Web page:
But, I tried my first reformer class this week and it was awesome. Does it make sense to be doing that 3x a week, yoga once and some cardio and weight classes 1-2 times per week?

There is a principle in the athletic training world, called the principle of specificity which implies that you need to make sure your training is specific to your goals. Now I say this all the time, but unless you have a very specific goal in mind, you are someone who focuses in one type of movement, such as martial arts, cycling, running or skiing (to name just a few) or you are a high level amateur or professional athlete, you just need to move and challenge yourself in ways that make you happy. There is no wrong way to move. 
 
But to answer your question I would suggest no more than 4 intense workouts a week. By intense I mean those workouts where you give it your all from start to finish and they leave you exhausted. I would also suggest you keep your weekly workouts varied so you don’t risk hitting a rut again anytime soon. And have at least one recovery session a week in your regimen. If you were my client I would prescribe a week that looks like this…

Monday: HIIT to get your week started off right

Tuesday: 30 – 45 minutes of your own cardio that keeps you in a higher heart rate zone for at least 1/3 of that time and then a Pilates reformer class

Wednesday: A calmer yoga class. Something to lower the stress and anxiety that tends to come around mid-week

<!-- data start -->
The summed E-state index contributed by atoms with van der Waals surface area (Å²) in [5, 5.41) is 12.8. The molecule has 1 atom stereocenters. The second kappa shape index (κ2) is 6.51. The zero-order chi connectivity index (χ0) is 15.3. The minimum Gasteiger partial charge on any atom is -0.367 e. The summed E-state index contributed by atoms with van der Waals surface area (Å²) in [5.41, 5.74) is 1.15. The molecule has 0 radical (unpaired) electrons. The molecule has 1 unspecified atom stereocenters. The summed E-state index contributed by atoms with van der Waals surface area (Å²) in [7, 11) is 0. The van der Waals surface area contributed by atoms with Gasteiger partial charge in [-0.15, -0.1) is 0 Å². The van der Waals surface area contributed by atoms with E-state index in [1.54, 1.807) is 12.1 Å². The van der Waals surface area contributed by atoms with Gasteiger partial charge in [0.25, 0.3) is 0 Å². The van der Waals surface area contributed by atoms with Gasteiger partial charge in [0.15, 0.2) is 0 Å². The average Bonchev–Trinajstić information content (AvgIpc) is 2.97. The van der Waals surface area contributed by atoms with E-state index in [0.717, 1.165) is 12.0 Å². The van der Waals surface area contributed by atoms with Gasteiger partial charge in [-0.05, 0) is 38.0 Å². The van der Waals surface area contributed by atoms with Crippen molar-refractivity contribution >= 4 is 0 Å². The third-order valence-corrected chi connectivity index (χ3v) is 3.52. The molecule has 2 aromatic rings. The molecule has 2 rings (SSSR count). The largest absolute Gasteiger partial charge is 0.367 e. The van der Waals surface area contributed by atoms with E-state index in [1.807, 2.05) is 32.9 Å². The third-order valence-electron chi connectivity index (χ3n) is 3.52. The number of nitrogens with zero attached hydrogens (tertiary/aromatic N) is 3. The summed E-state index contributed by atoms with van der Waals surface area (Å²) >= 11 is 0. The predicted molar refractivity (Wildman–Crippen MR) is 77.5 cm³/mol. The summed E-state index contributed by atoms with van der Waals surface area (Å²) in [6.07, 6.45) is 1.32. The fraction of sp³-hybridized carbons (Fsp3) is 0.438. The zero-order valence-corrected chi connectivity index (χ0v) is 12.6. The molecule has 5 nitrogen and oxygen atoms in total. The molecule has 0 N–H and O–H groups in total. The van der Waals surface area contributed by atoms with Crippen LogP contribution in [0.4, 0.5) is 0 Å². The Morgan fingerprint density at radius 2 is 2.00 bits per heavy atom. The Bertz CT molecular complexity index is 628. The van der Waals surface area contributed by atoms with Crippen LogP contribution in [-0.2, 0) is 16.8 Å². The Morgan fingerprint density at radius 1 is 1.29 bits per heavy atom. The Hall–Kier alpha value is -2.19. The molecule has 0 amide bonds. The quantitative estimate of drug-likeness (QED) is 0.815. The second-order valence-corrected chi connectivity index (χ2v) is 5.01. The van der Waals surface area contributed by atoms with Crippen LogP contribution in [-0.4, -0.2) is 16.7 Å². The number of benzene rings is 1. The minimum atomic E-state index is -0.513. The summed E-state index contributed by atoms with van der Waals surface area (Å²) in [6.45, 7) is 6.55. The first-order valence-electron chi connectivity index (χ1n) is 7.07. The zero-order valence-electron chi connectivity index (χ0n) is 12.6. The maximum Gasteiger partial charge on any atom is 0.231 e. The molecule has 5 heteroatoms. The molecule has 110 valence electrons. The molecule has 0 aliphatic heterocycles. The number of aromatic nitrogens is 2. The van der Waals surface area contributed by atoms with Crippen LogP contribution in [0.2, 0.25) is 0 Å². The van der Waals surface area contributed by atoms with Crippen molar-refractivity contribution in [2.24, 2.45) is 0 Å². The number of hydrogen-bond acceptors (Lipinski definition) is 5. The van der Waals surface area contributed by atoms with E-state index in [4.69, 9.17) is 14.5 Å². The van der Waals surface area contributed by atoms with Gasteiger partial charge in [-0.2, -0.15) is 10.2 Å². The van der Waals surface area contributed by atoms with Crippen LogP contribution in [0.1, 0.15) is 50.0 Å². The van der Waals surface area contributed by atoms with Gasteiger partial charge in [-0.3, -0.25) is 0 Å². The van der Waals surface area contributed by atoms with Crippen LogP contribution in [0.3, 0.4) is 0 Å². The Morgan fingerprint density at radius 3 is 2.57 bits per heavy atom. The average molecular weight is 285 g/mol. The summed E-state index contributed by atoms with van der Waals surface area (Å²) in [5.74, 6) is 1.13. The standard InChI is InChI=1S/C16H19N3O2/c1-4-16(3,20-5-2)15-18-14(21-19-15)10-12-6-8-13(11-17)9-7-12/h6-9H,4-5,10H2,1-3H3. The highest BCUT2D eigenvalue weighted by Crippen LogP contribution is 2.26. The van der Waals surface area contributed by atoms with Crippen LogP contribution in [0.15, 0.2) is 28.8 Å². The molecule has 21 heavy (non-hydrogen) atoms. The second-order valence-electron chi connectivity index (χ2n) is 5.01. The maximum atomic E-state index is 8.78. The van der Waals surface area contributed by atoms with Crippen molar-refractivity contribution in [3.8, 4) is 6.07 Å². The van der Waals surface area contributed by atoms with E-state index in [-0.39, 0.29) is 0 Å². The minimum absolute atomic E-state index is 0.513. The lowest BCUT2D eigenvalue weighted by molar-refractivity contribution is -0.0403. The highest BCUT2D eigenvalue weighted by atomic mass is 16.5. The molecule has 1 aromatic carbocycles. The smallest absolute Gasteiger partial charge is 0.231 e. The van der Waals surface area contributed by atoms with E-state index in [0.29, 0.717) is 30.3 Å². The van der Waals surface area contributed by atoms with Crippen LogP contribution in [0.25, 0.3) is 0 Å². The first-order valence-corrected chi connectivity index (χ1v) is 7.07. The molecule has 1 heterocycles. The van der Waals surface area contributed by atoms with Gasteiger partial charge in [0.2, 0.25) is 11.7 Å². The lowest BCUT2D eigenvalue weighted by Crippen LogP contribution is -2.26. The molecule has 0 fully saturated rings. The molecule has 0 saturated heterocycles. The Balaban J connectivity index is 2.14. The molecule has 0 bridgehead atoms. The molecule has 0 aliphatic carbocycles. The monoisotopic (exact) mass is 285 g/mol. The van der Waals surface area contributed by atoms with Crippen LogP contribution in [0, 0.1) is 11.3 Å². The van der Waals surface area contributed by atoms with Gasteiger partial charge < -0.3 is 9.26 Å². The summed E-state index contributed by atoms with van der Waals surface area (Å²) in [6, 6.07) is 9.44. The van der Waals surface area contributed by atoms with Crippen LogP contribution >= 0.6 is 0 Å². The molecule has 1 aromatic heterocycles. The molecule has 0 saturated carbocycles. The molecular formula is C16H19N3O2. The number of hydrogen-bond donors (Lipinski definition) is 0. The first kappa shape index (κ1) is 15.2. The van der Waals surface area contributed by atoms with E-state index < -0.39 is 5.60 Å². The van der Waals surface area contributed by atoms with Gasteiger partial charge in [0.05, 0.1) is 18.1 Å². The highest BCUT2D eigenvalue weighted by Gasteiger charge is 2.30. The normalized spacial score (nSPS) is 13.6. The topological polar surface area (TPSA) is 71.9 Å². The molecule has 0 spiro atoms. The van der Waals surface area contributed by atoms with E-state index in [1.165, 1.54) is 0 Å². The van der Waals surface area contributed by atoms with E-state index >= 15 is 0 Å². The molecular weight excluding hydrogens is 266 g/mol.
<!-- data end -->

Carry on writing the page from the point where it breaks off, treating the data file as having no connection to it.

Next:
Thursday: HIIT of some sort, either in a class or on your own

Friday: 30 – 45 minutes of your own cardio again (or a cardio class like spin or dance) and a mat Pilates class or an intense, fast paced yoga class

The weekend: pick one day to go explore either on a bike or hiking. Grab some friends, or your partner, or both and find an athletic adventure of some sort. Make the weekend about getting outside and enjoying how fit you are on one day and then the other day just take it easy. An easy morning jog maybe or walk or just sit and relax with a big cup of coffee.

I also realize that diet is a huge piece of the puzzle

You saved the best for last. You are so right and I am not telling you something that you don’t already know when I say that diet is key. Now you don’t have to be on a diet or follow an eating plan, but just make good choices most of the time and make the bad choices when it really matters. I just arrived home from 2 glorious weeks at the cottage and I indulge there every single day. I am talking cheezies and Twizzlers daily, plus bottle after bottle of wine. But I work out every day while I’m there and I don’t beat myself up because I don’t eat like that all the time. So eat well and eat real but make sure you allow for an indulgence when the calories count.